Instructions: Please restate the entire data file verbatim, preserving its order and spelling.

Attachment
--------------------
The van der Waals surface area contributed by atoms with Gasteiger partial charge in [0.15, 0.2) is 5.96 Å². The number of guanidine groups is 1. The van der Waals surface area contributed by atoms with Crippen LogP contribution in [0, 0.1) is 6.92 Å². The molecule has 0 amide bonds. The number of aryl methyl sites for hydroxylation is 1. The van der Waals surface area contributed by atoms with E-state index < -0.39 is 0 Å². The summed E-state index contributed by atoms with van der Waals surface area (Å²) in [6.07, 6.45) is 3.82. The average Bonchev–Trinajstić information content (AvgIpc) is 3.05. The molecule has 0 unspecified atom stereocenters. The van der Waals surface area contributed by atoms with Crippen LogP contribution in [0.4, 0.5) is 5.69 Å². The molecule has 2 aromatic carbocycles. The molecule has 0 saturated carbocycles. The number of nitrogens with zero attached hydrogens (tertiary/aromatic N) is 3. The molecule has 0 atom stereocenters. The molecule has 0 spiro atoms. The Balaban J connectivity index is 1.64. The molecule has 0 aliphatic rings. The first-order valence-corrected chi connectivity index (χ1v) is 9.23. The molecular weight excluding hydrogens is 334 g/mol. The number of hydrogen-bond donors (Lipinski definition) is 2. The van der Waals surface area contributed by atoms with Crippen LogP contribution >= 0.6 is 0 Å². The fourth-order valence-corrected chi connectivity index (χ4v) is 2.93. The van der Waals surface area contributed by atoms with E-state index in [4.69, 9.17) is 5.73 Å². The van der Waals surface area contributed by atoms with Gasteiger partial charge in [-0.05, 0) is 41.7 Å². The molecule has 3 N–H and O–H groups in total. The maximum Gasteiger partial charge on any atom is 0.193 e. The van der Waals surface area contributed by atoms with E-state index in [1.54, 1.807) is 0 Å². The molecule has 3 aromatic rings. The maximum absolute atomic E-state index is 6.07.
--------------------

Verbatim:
The van der Waals surface area contributed by atoms with Gasteiger partial charge in [0.15, 0.2) is 5.96 Å². The number of guanidine groups is 1. The van der Waals surface area contributed by atoms with Crippen LogP contribution in [0, 0.1) is 6.92 Å². The molecule has 0 amide bonds. The number of aryl methyl sites for hydroxylation is 1. The van der Waals surface area contributed by atoms with E-state index < -0.39 is 0 Å². The summed E-state index contributed by atoms with van der Waals surface area (Å²) in [6.07, 6.45) is 3.82. The average Bonchev–Trinajstić information content (AvgIpc) is 3.05. The molecule has 0 unspecified atom stereocenters. The van der Waals surface area contributed by atoms with Crippen LogP contribution in [0.4, 0.5) is 5.69 Å². The molecule has 2 aromatic carbocycles. The molecule has 0 saturated carbocycles. The number of nitrogens with zero attached hydrogens (tertiary/aromatic N) is 3. The molecule has 0 atom stereocenters. The molecule has 0 spiro atoms. The Balaban J connectivity index is 1.64. The molecule has 0 aliphatic rings. The first-order valence-corrected chi connectivity index (χ1v) is 9.23. The molecular weight excluding hydrogens is 334 g/mol. The number of hydrogen-bond donors (Lipinski definition) is 2. The van der Waals surface area contributed by atoms with Crippen LogP contribution >= 0.6 is 0 Å². The fourth-order valence-corrected chi connectivity index (χ4v) is 2.93. The van der Waals surface area contributed by atoms with E-state index in [4.69, 9.17) is 5.73 Å². The van der Waals surface area contributed by atoms with Gasteiger partial charge in [-0.05, 0) is 41.7 Å². The molecule has 3 N–H and O–H groups in total. The maximum Gasteiger partial charge on any atom is 0.193 e. The van der Waals surface area contributed by atoms with E-state index in [1.54, 1.807) is 0 Å². The molecule has 3 aromatic rings. The maximum absolute atomic E-state index is 6.07.